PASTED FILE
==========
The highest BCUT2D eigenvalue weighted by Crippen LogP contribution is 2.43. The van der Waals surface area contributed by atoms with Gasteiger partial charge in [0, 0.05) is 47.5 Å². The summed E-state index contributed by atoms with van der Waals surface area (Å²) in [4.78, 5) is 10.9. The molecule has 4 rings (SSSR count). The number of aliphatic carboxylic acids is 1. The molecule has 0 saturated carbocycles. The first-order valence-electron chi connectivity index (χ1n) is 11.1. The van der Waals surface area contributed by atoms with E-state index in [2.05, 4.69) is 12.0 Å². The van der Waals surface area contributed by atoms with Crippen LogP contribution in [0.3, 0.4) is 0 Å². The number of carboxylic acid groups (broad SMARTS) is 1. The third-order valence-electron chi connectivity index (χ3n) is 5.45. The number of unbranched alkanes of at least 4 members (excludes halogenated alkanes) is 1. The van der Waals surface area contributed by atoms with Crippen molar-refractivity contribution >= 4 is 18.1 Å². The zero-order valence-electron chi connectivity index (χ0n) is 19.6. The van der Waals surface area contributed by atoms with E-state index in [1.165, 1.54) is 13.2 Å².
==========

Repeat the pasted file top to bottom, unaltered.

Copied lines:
The highest BCUT2D eigenvalue weighted by Crippen LogP contribution is 2.43. The van der Waals surface area contributed by atoms with Gasteiger partial charge in [0, 0.05) is 47.5 Å². The summed E-state index contributed by atoms with van der Waals surface area (Å²) in [4.78, 5) is 10.9. The molecule has 4 rings (SSSR count). The number of aliphatic carboxylic acids is 1. The molecule has 0 saturated carbocycles. The first-order valence-electron chi connectivity index (χ1n) is 11.1. The van der Waals surface area contributed by atoms with E-state index in [2.05, 4.69) is 12.0 Å². The van der Waals surface area contributed by atoms with Crippen LogP contribution in [0.3, 0.4) is 0 Å². The number of carboxylic acid groups (broad SMARTS) is 1. The third-order valence-electron chi connectivity index (χ3n) is 5.45. The number of unbranched alkanes of at least 4 members (excludes halogenated alkanes) is 1. The van der Waals surface area contributed by atoms with Crippen molar-refractivity contribution >= 4 is 18.1 Å². The zero-order valence-electron chi connectivity index (χ0n) is 19.6. The van der Waals surface area contributed by atoms with E-state index in [1.165, 1.54) is 13.2 Å².